This meatloaf recipe is better for you than most for three reasons: It is made with lean meat; it incorporates a whole grain; and it has extra vegetables. (Photo by Tom McCorkle for The Washington Post)

This meatloaf recipe is better for you than most for three reasons: It is made with lean meat; it incorporates a whole grain; and it has extra vegetables. (Photo by Tom McCorkle for The Washington Post)

How to make a meatloaf that’s lean and hearty — not to mention tasty

It’s the centerpiece of a heartwarming dinner and makes an excellent lunch the next day, hot or cold.

This meatloaf hits the spot the way the home-style favorite should. It is hearty, moist and meaty, with a tangy tomato-y topping that cooks down to a mouthwatering glaze.

But this recipe has the bonus of being better for you than most for three reasons: It is made with lean meat; it incorporates a whole grain; and it has extra vegetables. Ground beef that is 90 percent lean or more is used in place of the more typical 75 to 85 percent, keeping this meatloaf well in the healthful zone when it comes to saturated fat. (You could substitute ground turkey, but I recommend getting the kind that has at least some dark meat mixed in so that it also is about 90 percent lean.)

That leanness might ordinarily make for a dry, crumbly loaf. Not here, though. Substituting quick-cooking oats for the usual refined bread crumbs serves to lock moisture in the mix, keeping the result supple and tender, not to mention adding fiber and whole-grain nutrition. The finely ground oats blend in seamlessly with the other ingredients once cooked, so rather than adding an oat-y texture, the blend still has the feel of the meatloaf you know and love.

A whole, grated zucchini and finely chopped red bell pepper bring yet more moisture, nearly undetectably, and they add a measure of vegetable goodness.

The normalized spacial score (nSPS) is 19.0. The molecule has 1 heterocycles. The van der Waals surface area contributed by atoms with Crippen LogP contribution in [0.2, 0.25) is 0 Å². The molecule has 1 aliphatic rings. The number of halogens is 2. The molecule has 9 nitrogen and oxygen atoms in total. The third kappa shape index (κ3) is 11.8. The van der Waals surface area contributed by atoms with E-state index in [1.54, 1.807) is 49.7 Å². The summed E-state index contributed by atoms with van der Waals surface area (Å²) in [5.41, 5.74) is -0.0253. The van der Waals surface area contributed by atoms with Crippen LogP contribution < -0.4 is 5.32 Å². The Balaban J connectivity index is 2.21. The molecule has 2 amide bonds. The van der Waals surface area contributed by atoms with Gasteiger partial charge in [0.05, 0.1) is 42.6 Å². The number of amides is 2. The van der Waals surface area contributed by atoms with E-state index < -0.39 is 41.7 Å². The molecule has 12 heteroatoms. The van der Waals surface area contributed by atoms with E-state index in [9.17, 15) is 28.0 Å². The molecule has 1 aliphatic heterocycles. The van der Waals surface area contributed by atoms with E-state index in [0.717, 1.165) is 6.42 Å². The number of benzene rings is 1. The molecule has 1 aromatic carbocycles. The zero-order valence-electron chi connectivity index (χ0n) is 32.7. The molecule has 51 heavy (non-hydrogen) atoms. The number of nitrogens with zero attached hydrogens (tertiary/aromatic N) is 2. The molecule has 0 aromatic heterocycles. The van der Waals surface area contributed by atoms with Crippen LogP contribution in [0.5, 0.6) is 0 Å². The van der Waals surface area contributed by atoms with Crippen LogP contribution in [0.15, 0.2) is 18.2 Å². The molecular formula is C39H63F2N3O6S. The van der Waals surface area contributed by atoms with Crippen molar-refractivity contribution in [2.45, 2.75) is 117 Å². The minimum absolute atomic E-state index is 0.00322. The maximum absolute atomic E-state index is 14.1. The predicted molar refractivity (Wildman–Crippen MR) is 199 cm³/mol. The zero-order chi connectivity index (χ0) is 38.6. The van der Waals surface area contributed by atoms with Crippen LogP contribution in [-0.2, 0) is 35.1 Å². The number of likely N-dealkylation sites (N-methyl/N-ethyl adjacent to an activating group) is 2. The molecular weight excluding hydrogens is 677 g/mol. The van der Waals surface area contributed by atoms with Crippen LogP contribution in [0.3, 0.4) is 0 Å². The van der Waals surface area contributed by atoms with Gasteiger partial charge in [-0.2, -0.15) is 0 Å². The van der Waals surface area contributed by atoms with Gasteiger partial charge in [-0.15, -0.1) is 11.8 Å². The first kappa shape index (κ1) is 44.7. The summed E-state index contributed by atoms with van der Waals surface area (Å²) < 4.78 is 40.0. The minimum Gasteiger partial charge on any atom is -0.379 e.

With those few changes and add-ins, you get all you want in a meatloaf in a better-for-you way that is not only the centerpiece of a heartwarming dinner but also makes an excellent lunch the next day, hot or cold.

Better meatloaf

1 small zucchini (6 ounces; peeled if desired)

1 tablespoon extra virgin olive oil

1 medium onion, half finely chopped, half cut into thin rings

½ medium red bell pepper, seeded and finely chopped

2 cloves garlic, minced

2 tablespoons tomato paste

2 large eggs, lightly beaten

1½ pounds lean ground beef (90 or 93 percent lean)

¾ cup quick-cooking oats

1 tablespoon Worcestershire sauce

1½ teaspoons salt

¼ teaspoon freshly ground black pepper

2 teaspoons molasses

1 teaspoon yellow or Dijon mustard

1 (8 ounces) can no-salt-added tomato sauce

Preheat the oven to 350 degrees. Grate the zucchini on the large-holed side of a box grater. Place the zucchini into a strainer or colander in the sink (to drain) while you prepare the remaining ingredients.

Heat the oil in a medium skillet until shimmering over medium-high heat. Add the chopped onion and bell pepper; cook for 2 to 3 minutes, stirring occasionally, until they soften slightly. Stir in the garlic and cook for 30 seconds, then stir in the tomato paste until the mixture is evenly coated. Remove from the heat.

Use your hands to squeeze as much moisture as possible out of the grated zucchini.

Beat the eggs lightly in a mixing bowl. Add the ground beef, oats, Worcestershire sauce, 1¼ teaspoons of the salt, all the black pepper, the onion-bell pepper mixture and the zucchini, mixing with your hands until just incorporated. Transfer the mixture to a 9-by-13-inch baking dish, then shape it into a loaf about 5 inches wide and 2 inches tall.

Stir together the molasses, mustard and the remaining ¼ teaspoon salt and the tomato sauce in a large liquid measuring cup. Pour half to two-thirds of the sauce over the meatloaf, enough so the sauce covers the top of the loaf and drips down the sides a little, but without much overflowing onto the pan. Reserve the rest of this ketchup-like sauce to serve alongside the finished meatloaf.

Arrange the thinly sliced onion rings on top. Bake (middle rack) for about 1 hour, or until an instant-read thermometer inserted into the center registers 160 degrees.

Let the meatloaf rest for 5 to 10 minutes before slicing.

Makes 8 servings. Nutrition per serving: 240 calories, 21 grams protein, 13 grams carbohydrates, 12 grams fat, 4 grams saturated fat, 100 milligrams cholesterol, 560 milligrams sodium, 2 grams dietary fiber, 5 grams sugar.

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